In the travel circle, xenophobia comes as no surprise in hamlets this far out in Tamil Nadu. I was lucky to escape from it in Alagankulam.
The welcome in this tiny fishing village manifested in an almost homophobic sort of love. In other words, the gender divide was predominant here.
Women bonded with women and the men with men. And, bonding with women here was a completely different story.
One such group of women gave me an opportunity to shape myself around a new culture in this storied village.
I made friends with younger women who came from homes that resembled mine. They shared smaller homes with parents, siblings and extended relatives. When all of them were looking for any reason to get away, I stepped in with my tales of a progressive life. They’d found their momentary escape. In return they bared their hearts in private conversations which went on for hours.
The women were similarly draped in an attire unique to the village: an inky batik skirt, blouses and veils in hues of iridescent blues, Java greens and mellow yellows. The colourful drapes mirrored the colours of the peacocks which, like the villagers were not confined here.
Besides the community dress code, there was a community desire too. It was obvious in their longing to join their husbands working in far flung places.
When our long days were over the women smothered my palms with henna. Not to mention my hair which was slick with coconut oil and decorated with fresh flowers. This was their way of saying I was one of them now.
As the sky turned darker we were often crowded around in the kitchen or the backyard waiting for the men to finish dining. It was customary to eat after all the men had eaten. We didn’t care about the lacey Idiappams which had gone cold and the aromatic chicken stew without any chicken!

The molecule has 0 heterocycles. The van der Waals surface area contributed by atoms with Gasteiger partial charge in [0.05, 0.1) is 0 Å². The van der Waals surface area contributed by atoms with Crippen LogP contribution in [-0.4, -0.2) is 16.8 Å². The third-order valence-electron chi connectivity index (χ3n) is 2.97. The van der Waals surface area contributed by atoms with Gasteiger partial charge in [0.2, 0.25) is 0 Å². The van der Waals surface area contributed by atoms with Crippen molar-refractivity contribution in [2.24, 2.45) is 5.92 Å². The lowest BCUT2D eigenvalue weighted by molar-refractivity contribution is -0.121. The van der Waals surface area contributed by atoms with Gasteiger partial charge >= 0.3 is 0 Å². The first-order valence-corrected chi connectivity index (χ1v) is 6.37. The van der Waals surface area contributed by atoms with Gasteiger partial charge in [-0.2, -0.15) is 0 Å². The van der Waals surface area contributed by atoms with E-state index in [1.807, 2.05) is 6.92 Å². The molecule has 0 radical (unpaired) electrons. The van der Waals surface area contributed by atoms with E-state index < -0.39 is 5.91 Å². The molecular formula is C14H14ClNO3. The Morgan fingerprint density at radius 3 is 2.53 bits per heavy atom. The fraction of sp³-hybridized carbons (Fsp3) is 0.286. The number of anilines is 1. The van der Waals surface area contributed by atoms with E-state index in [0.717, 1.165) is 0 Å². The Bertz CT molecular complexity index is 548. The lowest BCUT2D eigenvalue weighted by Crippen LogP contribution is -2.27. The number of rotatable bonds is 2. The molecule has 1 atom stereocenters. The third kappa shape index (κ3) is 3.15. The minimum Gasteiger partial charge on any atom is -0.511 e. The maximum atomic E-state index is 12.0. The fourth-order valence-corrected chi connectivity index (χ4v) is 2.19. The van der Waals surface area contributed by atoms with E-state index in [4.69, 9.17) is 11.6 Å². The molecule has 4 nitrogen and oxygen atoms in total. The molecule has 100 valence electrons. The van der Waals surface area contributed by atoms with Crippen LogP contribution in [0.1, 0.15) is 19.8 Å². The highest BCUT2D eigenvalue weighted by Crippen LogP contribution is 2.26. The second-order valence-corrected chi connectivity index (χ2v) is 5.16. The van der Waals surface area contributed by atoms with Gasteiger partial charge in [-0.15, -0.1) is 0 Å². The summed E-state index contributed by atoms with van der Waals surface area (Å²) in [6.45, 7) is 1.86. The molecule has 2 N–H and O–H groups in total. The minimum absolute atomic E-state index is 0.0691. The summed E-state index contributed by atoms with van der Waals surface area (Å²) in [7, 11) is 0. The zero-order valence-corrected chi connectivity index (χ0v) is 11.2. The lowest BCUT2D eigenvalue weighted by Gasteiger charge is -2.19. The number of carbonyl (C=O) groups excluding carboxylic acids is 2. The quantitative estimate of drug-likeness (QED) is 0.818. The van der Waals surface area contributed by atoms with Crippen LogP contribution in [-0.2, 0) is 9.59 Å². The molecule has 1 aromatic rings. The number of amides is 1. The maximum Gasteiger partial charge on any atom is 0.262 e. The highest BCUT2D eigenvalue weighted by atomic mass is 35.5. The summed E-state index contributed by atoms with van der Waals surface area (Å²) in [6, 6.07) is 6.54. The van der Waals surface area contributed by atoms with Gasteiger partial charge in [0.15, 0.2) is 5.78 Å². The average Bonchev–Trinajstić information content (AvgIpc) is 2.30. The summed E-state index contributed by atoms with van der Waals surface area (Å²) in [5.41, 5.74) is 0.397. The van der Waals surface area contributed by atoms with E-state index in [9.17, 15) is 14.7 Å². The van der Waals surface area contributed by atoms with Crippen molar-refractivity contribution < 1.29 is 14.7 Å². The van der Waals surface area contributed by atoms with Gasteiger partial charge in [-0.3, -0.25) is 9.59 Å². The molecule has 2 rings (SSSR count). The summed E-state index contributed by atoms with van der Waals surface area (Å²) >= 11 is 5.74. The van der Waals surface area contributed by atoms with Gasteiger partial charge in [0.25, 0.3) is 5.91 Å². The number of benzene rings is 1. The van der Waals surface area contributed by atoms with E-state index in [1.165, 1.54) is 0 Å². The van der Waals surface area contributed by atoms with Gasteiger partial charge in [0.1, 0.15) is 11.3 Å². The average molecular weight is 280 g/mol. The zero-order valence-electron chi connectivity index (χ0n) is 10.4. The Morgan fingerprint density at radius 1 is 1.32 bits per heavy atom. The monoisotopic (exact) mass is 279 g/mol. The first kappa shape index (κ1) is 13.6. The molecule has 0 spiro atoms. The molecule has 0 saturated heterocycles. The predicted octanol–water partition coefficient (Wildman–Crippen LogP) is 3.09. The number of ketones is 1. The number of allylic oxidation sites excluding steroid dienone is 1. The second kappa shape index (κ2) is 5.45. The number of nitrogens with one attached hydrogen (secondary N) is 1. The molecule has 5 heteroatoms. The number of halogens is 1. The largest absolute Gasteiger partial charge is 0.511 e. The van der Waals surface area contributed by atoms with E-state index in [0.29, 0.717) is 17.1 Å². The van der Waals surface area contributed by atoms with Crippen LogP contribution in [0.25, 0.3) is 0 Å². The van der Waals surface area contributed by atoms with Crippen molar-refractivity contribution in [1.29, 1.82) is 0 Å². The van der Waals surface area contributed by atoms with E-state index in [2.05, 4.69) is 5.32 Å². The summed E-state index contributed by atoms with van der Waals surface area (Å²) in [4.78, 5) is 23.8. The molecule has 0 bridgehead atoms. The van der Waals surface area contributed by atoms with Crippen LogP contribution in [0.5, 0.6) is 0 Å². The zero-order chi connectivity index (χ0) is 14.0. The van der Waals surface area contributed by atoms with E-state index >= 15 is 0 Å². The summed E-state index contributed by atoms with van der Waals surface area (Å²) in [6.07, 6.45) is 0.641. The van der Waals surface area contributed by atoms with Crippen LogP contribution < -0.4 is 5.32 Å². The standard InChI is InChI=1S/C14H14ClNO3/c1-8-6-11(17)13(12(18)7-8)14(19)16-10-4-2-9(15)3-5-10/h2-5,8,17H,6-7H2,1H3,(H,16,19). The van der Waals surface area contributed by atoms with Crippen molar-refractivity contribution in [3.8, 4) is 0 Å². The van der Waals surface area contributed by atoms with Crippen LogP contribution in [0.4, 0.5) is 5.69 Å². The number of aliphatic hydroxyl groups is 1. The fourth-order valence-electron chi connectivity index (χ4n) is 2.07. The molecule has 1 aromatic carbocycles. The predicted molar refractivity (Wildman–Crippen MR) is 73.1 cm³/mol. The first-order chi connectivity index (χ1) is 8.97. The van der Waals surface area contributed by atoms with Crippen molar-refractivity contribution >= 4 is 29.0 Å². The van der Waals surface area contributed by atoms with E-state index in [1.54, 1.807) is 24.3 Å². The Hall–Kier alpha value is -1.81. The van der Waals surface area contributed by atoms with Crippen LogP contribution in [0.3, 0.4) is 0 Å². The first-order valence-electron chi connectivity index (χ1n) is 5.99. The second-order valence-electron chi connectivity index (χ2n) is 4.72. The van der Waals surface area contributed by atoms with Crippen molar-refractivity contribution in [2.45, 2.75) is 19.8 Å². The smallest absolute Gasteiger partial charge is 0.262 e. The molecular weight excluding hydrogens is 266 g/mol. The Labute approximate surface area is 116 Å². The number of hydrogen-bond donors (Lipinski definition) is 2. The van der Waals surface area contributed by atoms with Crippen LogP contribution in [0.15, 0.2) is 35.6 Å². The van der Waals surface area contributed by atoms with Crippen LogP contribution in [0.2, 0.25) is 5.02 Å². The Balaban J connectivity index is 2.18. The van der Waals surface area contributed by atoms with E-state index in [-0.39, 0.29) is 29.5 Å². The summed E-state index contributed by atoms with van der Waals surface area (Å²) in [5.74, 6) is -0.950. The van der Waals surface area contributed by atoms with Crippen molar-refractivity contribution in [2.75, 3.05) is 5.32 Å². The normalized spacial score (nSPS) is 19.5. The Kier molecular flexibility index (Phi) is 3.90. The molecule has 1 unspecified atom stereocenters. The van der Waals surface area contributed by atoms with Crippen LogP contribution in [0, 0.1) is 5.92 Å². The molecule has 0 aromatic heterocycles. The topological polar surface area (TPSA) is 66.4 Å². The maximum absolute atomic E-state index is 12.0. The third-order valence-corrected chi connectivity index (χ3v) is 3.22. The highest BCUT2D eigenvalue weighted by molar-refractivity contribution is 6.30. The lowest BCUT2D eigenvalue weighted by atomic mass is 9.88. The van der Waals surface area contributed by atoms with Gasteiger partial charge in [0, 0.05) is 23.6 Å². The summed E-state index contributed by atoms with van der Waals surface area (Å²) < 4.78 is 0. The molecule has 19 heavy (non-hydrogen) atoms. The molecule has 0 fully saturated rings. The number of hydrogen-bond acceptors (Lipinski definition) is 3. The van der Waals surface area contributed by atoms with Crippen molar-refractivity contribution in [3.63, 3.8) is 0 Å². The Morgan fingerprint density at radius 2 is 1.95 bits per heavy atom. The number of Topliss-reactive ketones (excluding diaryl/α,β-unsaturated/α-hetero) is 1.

Once dinner was washed down with hot water and the makeshift community kitchen tidied up, I waited as, one by one, the men summoned my new friends back to their homes.
Getting along fine
These memories of my little-world remain vivid today. But what I don’t remember are the rest of the people. I must have interacted with several women, teenagers and toddlers in the many homes I visited, mostly as a wedding guest.
I didn’t understand their language but I understood them. The older women without teeth who smiled ever so often. The shy women who giggled when somebody translated what I said to them. The louder women who gossiped. The mothering women who checked on me and the indifferent women to said their goodbyes before I could say hello.
It took me leaving Alagankulam and observing the way others think about space, or privacy to realize that what I did in the village was not unique to me, but perhaps unique to my home.
For in Alagankulam where the population was hoarded together, it was often necessary to turn what others saw as public space into personal space.
And, because it was a village after all, that was done with a certain unmatched flair:
In Alagankulam, a trip to the beach was not simply a trip. It was a meeting place for the young and old with the shallow waters of the local beach.
In Alagankulam, a path was not a path. These narrow lanes were invitations to homes anytime of the day. There were no uninvited guests here.
Leaving only to belong
When people walked on these paths, there was an undeniable swagger shared by those who were from here. It was innate. It was ancestral. For the streets belonged to them, belonged to their forefathers who lived on them. Some outlandish predecessors footed a route abroad and soon many followed.
What crossed their minds as they ventured to unfamiliar lands; so far away from the warmth of these sunbaked sandy lanes?
They grew up on it, fell in love on it, fought on it, cried on it and laughed on it. Did they find it hard to leave? Or, was it a release from it all?
I should know, because away from the security of a city miles away, I had done the same- in trying to belong here.
It’s been years since I could call Alagankulam my official residence, and yet the feeling of it being mine — the people, the endless banquets, the women’s banter and the smell of fresh flowers that lingers around them has not gone away.
I’m not sure that feeling ever will.